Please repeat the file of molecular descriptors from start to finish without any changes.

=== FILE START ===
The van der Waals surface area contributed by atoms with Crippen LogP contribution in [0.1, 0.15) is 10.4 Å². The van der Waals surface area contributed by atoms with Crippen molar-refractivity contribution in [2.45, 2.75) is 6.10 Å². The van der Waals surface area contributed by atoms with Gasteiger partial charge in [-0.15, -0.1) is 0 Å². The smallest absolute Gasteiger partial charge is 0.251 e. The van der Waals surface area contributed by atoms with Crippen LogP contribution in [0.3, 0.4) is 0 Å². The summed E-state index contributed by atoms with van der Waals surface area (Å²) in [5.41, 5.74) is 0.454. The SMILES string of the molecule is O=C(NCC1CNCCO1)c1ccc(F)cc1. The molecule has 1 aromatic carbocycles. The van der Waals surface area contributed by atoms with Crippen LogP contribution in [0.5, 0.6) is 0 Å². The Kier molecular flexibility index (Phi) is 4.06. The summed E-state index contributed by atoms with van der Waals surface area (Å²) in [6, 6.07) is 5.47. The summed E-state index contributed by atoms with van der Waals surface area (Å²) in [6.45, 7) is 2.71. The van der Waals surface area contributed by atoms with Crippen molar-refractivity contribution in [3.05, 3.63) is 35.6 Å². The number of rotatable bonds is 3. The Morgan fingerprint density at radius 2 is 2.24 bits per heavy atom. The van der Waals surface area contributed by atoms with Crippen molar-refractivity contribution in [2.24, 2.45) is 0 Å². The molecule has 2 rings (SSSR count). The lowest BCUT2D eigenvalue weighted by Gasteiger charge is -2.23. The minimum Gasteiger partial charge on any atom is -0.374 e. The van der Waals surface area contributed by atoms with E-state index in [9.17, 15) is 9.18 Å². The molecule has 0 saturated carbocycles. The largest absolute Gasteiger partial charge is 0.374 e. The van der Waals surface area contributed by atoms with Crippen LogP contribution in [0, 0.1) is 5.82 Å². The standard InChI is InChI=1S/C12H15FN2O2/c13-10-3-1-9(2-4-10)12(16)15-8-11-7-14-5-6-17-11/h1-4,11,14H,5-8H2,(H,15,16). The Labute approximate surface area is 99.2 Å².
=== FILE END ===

The van der Waals surface area contributed by atoms with Crippen LogP contribution in [0.1, 0.15) is 10.4 Å². The van der Waals surface area contributed by atoms with Crippen molar-refractivity contribution in [2.45, 2.75) is 6.10 Å². The van der Waals surface area contributed by atoms with Gasteiger partial charge in [-0.15, -0.1) is 0 Å². The smallest absolute Gasteiger partial charge is 0.251 e. The van der Waals surface area contributed by atoms with Crippen LogP contribution in [0.3, 0.4) is 0 Å². The summed E-state index contributed by atoms with van der Waals surface area (Å²) in [5.41, 5.74) is 0.454. The SMILES string of the molecule is O=C(NCC1CNCCO1)c1ccc(F)cc1. The molecule has 1 aromatic carbocycles. The van der Waals surface area contributed by atoms with Crippen LogP contribution in [0.5, 0.6) is 0 Å². The Kier molecular flexibility index (Phi) is 4.06. The summed E-state index contributed by atoms with van der Waals surface area (Å²) in [6, 6.07) is 5.47. The summed E-state index contributed by atoms with van der Waals surface area (Å²) in [6.45, 7) is 2.71. The van der Waals surface area contributed by atoms with Crippen molar-refractivity contribution in [3.05, 3.63) is 35.6 Å². The number of rotatable bonds is 3. The Morgan fingerprint density at radius 2 is 2.24 bits per heavy atom. The van der Waals surface area contributed by atoms with Crippen molar-refractivity contribution in [2.24, 2.45) is 0 Å². The molecule has 2 rings (SSSR count). The lowest BCUT2D eigenvalue weighted by Gasteiger charge is -2.23. The minimum Gasteiger partial charge on any atom is -0.374 e. The van der Waals surface area contributed by atoms with E-state index in [9.17, 15) is 9.18 Å². The molecule has 0 saturated carbocycles. The largest absolute Gasteiger partial charge is 0.374 e. The van der Waals surface area contributed by atoms with Crippen LogP contribution in [0, 0.1) is 5.82 Å². The standard InChI is InChI=1S/C12H15FN2O2/c13-10-3-1-9(2-4-10)12(16)15-8-11-7-14-5-6-17-11/h1-4,11,14H,5-8H2,(H,15,16). The Labute approximate surface area is 99.2 Å².